I’m injured, well strictly speaking I may not be injured, but my nervous system is telling me I’m injured so the end effect is much the same; over the last couple of days there have been points where I’ve been unable to walk without assistance let alone run. Anyway, this post isn’t to take you through the ins and outs of my injury, but to dig it into the psychology of injured runners and try and help other runners get through their injuries.
For me running is a big part of my life, I love being outside, I love the company of runners (well most of them anyway!), I love exploring by foot and the idea of an extended period without running makes me pretty miserable and, I guess, probably makes you pretty miserable too – in fact if it doesn’t, have you considered another hobby? Painting watercolours maybe?
Usually the first stage of the psychology of being injured is the realisation that something is not right, but there’s still that glimmer of hope – if its a niggle that’s been getting worse and strength training isn’t helping then you begin to think you might need to do something more dramatic but maybe just a few more days will fix it – or if its a sudden ping or tear or tweak that stops you in your tracks then you hobble home and think it might sort itself out with 24 hours rest. This stage is like a black cloud in the distance but heading your way; a rational person will tell you to put a coat on, but you keep hoping that the wind will change direction at the last moment…
The next stage is my least favourite, although that’s probably because I’ve not had an injury that’s put me out of action for months (yet), this is the stage where it has become impossible to live in denial any more and you have to accept that you need some professional help – for me, in my most recent state, this came when crawling to the bathroom as I couldn’t bear any weight on one of my legs – but you don’t yet have any idea of the prognosis. Am I going to be out of action for days? Weeks? Months? Permanently? At this point you can’t even start to plan for what’s next, because you just don’t know what’s next.
Hopefully, the next stage is seeing a professional (probably a physio) and getting yourself a diagnosis, prognosis and a recovery plan, of course, you might not and in a few weeks you might be back at the previous stage, but for the moment at least, there is hope!
This isn’t a post about the mechanics of returning from injury, but even so my key tips would be:
- Keep doing what you are able to – a long break (more than 2 weeks) will cause strength loss and put you at higher risk of injury when you do return – thankfully modern physios don’t usually recommend complete rest.
- Add things that you’ve had to stop doing with 48 hours between them, i.e., don’t go out and do a bike ride, a run and strength training on the same day – if they do trigger something then you won’t know which caused it.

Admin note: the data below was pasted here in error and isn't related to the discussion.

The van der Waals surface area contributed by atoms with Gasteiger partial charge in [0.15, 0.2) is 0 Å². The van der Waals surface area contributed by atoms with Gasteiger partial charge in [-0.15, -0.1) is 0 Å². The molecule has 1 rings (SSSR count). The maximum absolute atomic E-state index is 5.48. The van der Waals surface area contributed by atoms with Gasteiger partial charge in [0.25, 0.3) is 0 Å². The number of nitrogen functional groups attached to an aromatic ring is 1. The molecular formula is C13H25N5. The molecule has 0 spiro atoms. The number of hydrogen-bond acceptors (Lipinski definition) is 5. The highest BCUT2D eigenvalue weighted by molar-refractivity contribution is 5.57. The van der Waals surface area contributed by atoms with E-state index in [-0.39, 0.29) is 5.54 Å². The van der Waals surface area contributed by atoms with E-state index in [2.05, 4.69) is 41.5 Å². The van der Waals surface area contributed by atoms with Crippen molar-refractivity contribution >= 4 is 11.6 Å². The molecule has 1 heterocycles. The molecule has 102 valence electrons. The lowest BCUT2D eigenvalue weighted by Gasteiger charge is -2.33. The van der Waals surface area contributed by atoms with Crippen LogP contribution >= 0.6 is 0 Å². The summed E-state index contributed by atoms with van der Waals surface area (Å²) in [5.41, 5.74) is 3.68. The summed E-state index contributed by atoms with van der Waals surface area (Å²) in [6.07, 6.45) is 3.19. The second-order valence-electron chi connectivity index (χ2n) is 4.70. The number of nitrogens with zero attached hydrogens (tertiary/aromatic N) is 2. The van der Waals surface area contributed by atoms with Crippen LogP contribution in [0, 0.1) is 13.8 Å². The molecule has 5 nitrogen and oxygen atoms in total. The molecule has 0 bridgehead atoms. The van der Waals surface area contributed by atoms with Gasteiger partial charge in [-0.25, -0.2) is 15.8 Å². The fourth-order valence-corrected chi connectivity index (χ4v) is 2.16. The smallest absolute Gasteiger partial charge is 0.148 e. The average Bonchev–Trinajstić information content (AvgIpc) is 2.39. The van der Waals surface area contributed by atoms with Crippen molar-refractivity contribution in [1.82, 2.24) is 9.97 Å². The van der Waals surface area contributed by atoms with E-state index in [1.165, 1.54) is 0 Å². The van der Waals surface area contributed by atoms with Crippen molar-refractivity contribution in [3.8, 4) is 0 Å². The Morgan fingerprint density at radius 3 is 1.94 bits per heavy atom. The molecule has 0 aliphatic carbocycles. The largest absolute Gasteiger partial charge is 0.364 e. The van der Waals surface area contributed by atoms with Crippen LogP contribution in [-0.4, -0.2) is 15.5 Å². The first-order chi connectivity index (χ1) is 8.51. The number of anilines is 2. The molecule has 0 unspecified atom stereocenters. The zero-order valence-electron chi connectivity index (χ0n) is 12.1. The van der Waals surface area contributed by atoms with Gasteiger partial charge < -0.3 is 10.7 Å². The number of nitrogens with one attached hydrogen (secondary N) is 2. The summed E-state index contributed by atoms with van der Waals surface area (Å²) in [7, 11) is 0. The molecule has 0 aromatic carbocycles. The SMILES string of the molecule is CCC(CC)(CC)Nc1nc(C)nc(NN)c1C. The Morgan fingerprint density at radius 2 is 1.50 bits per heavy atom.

- Make sure that you do the strength training needed to prevent recurrence.
- If the injury starts to become more uncomfortable during a run than when you started then stop straight away.
With luck you now have a plan to get back running, but its important to realise that recovery from injury is not necessarily a linear process, there will be set backs; some days you will wake an feel much better than the day before, but some workouts you will set out feeling good and then have to hobble home feeling like you’re back to square one.
What would my advice be? Firstly, focus on what you can still do – if you can still walk, go out and walk, if you can’t walk then maybe you can do some yoga or some bodyweight strength work, if you can’t do that then find other things that you can do that you have perhaps been neglecting due to all the running (my family is very pleased with all the broken things around the house that have been fixed over the last few weeks!)
Secondly, accept that you will need to grieve for a loss – some of your plans, some of your enjoyment of the next few weeks and some of your goals may be no more; it may feel a little self indulgent to wallow in those lost things, but you will need to at some point and the sooner you do it, the sooner you can begin to enjoy what’s next.
Next, remember that time goes quickly – maybe a month from now, maybe 6 months from now, maybe a year from now, you will have arrived at some new reality; you may not be the same as you were before you were injured, you may be faster, you may be slower, you may have learned to love something new, but one thing is for certain; time will not stop.
I’ve said this a few times before and I’ll say it again here; keeping a training diary is so helpful – even when you’re not training – a record of how you felt in the morning, whether anything triggered a relapse, how you felt in the evening, any exercise you did – it will all be incredibly helpful in learning to avoid the things that worsen the injury. But more importantly, with a little luck, a scan back through the diary will show you just how far you’ve come.
And finally, a word of caution, it can be very easy for an enjoyment of a sedentary lifestyle to creep back in, so once you are at a point where you feel you have some confidence in how much you will be able to do over the course of any give week, start planning your sessions for the upcoming days or find a friend or coach to keep you accountable as you begin to get back into some kind of routine.
Anyway, its now two months since I began writing this post and its reached that time in my injury journey where I can start looking forward again and planning for the future – I know I may have set backs – but for the moment it’s good to be back! Stay healthy everyone and happy running!